I don’t believe in poetry. This might be the last poem.
The neighbor’s Pekinese barks his little head off
every time I unlock the door. The lock is loose, I can turn it
with a knife. I raise African violets
like those my father used to bring me:
stereoscopic purple, four yellow fish-eyes to a flower.
They make my window
my childhood window.
There were three steeples,
and on the rooftop opposite, a wooden owl.
The seagulls never failed to be fooled.
The mourning doves in the gable woke me up, woke me up, woke me up.
I grew up and behind me my brother grew up.
“Bye-bye,” I told my father.
I’ve been living away
on this other coast:
Mexican grackles, saguaros in the south, it snows in the mountains,
bike paths, pie cutter, sex. So many curiosities!
A bridge built to withstand earthquakes.
Earthquakes. Pencil sharpener
in a pool of wooden flakes.
My father has La Caja China ready in his yard.
A grown man could lie inside.
I hear he has shaved off his beard, which I hear
had turned entirely gray.
Because I give those flowers too much
or too little water, my lover cares for them.
When I speak to my mother, I see her in my childhood
house. In my mother’s house,
here we are at Christmas.
Once I saw my father’s two taupe rooms
at the Extended Stay America in a hitch of the highway’s suburban loop.
This was no place to live, on the highway’s suburban loop.
This was all a long time ago.
Any passersby can see me with my violets:
There is no privacy.
I keep my hair clean, and long. It ties itself up without a pin.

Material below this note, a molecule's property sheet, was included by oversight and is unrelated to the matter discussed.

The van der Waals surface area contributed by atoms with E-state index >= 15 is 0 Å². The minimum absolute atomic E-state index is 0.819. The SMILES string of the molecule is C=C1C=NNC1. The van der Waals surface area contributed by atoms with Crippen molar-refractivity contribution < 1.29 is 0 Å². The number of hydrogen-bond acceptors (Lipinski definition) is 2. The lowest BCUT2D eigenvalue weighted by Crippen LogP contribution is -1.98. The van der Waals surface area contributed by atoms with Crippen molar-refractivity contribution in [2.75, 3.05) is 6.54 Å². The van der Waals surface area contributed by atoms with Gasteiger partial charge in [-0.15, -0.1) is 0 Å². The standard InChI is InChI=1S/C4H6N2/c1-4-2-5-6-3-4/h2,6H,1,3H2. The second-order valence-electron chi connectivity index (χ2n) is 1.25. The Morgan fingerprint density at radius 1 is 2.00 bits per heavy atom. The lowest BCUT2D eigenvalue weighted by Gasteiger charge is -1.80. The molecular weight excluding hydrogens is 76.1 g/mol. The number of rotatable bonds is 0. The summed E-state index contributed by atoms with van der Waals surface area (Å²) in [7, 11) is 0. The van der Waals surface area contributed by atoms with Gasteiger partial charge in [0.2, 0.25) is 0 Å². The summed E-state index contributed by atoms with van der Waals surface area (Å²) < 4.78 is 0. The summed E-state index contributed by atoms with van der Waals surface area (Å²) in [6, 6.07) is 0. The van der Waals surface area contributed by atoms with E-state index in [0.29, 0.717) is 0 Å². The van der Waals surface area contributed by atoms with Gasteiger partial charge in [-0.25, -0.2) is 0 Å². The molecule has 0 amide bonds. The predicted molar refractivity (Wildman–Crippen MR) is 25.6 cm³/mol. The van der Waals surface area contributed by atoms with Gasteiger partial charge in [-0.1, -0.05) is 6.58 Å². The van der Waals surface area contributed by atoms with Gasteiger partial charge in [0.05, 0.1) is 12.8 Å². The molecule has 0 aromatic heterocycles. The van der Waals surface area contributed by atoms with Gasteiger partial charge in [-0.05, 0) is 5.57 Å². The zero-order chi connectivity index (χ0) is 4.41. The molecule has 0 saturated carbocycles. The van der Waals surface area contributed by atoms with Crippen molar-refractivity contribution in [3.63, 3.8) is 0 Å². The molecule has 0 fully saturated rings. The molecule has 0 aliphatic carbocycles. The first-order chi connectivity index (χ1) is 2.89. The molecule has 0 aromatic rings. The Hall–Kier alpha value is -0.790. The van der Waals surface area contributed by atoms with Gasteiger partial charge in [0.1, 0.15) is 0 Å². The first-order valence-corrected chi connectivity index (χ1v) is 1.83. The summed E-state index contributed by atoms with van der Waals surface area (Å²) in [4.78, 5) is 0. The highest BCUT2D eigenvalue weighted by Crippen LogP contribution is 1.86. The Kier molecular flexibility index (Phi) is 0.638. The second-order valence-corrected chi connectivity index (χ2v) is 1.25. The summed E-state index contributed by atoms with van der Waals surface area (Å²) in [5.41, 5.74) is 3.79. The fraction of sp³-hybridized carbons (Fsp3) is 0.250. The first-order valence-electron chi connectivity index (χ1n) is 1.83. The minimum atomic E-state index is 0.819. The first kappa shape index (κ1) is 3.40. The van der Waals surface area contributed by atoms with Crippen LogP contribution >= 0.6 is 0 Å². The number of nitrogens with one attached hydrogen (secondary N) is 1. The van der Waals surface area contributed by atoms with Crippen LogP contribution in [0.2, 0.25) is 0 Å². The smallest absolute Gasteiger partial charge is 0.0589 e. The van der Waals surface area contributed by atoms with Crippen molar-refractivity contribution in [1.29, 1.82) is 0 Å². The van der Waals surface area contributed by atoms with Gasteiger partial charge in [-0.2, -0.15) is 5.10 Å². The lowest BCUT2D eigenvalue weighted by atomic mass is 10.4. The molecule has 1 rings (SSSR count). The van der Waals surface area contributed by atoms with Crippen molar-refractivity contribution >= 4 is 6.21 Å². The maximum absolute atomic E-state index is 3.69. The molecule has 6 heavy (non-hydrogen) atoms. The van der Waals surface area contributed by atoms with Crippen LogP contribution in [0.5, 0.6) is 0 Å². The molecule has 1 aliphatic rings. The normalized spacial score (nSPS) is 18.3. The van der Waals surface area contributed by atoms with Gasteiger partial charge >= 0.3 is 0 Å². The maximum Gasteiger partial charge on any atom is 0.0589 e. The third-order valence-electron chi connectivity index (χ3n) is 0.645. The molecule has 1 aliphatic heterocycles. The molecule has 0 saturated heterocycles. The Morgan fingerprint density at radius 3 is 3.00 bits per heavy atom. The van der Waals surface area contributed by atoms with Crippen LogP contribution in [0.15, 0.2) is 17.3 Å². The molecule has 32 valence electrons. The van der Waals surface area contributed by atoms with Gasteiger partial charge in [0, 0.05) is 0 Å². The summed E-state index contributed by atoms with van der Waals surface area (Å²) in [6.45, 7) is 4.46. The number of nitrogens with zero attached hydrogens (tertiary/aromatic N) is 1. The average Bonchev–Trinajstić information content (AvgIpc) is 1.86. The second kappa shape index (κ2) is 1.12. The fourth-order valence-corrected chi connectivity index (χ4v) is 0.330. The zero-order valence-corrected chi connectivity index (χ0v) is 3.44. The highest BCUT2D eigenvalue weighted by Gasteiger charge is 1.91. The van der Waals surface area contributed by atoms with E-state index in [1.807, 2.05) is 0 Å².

They say my father has a lovely house and tomatoes trellised up the porch.
But the intelligence is old.
Any passersby can see the ultraviolet blue, the little yellow eyes.
The power plant trilled white smoke from its one thin lung.
See it from the playroom window.
I chewed until polish came off in my teeth.
My father is preparing La Caja China for a hog.
His butcher has split the rib cage and laid the halves flat.
My mother held my head in her lap.
My lover holds my feet in his hands.
My brother and I listened from the breakwater.
From the Willows we heard the sirens
of Skee-Ball machines spitting out their hundred tickets,
GRAND PRIZE, when the wind was right.
For a hundred tickets: a plastic kaleidoscope, pencil
sharpener shaped as goldfish,
pirate’s eye patch.
My father loads the box with coals.
Here September is the hottest month.
The flies dress the apples up in black lace.
There is no lung-fill green.
My father injects the mojo beneath the skin with a marinade syringe.
When he is very afraid, and though we are mostly grown up,
my brother asks me to lie beside him.
Father, you were right
when you said I am different now: I am different now.
Tonight you will feed your forty friends.
First posted on September 12, 2012 6:24 AM